With the American version of "The Office
" still leading NBC's fall line-up, remakes of successful British shows have become a hot commodity. Picking up on this success, several networks have snatched up the rights to remake some of the most popular British shows. It's a process that has obviously worked in the past, at least in the world of reality television. "Dancing with the Stars
," "Big Brother
," and "Celebrity Fit Club
" all had their start in the Fallen Empire, but remakes of drama and comedy haven't been nearly as successful. For better of for worse, here's a list of shows that will inevitably be called "The next 'Office'" at least a dozen times before they premiere.
When "Little Britain" bum rushed onto British television in 2003, creators Matt Lucas and David Walliams's became as popular in Great Britan as Jaffa Cakes. The sketches involving the characters Lou and Andy, a good natured friend who takes care of a man faking paraplegia, even trumped Monty Python's parrot sketch in a television countdown. At home the sketch show already airs on BBC America and has sold well on DVD, but now Lucas and Walliams's bizarre world is coming to the colonies in the form of "Little Britain USA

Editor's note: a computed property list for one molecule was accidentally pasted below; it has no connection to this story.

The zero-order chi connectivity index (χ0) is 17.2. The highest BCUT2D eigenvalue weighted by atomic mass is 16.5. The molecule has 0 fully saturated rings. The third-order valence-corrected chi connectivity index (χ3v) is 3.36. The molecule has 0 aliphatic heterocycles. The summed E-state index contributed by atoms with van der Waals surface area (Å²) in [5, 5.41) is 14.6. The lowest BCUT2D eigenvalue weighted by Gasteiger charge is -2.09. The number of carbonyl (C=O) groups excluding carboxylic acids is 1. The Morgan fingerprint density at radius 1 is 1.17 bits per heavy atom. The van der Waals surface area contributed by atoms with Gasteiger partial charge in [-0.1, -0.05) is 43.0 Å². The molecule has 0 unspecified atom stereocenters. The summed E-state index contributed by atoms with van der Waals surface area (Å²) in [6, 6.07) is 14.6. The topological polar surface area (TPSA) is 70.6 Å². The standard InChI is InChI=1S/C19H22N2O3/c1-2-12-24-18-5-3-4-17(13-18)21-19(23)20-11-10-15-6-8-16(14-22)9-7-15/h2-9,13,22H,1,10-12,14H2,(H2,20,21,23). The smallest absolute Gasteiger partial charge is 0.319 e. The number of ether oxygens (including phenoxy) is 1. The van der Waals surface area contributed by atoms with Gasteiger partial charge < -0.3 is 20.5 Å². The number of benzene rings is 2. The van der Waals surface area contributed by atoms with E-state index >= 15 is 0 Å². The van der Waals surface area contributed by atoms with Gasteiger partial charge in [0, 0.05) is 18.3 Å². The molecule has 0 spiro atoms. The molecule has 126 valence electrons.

" on HBO. Fans of the original have nothing to fear from American meddling as both Lucas and Walliams will stay on as the show's primary stars and writers. Many of their most popular characters will come over as well, along with several new characters tailored for American audiences. Fans can look forward to "Little Britain USA" on HBO in September.
Life on Mars
A solid mixture of science fiction and police drama, "Life on Mars" follows police detective Sam Tyler who wakes up in the year 1973 after being struck down by a car. Despite being rocketed back over 30 years, Sam still has a position on the local police force. Throughout the series he has to cope with his department's gruff, rudimentary style of police work while trying to piece together how he winded up in the past. The show went on very well with British viewers, won armfuls of awards, and even went on to birth a spin-off series called "Ashes to Ashes."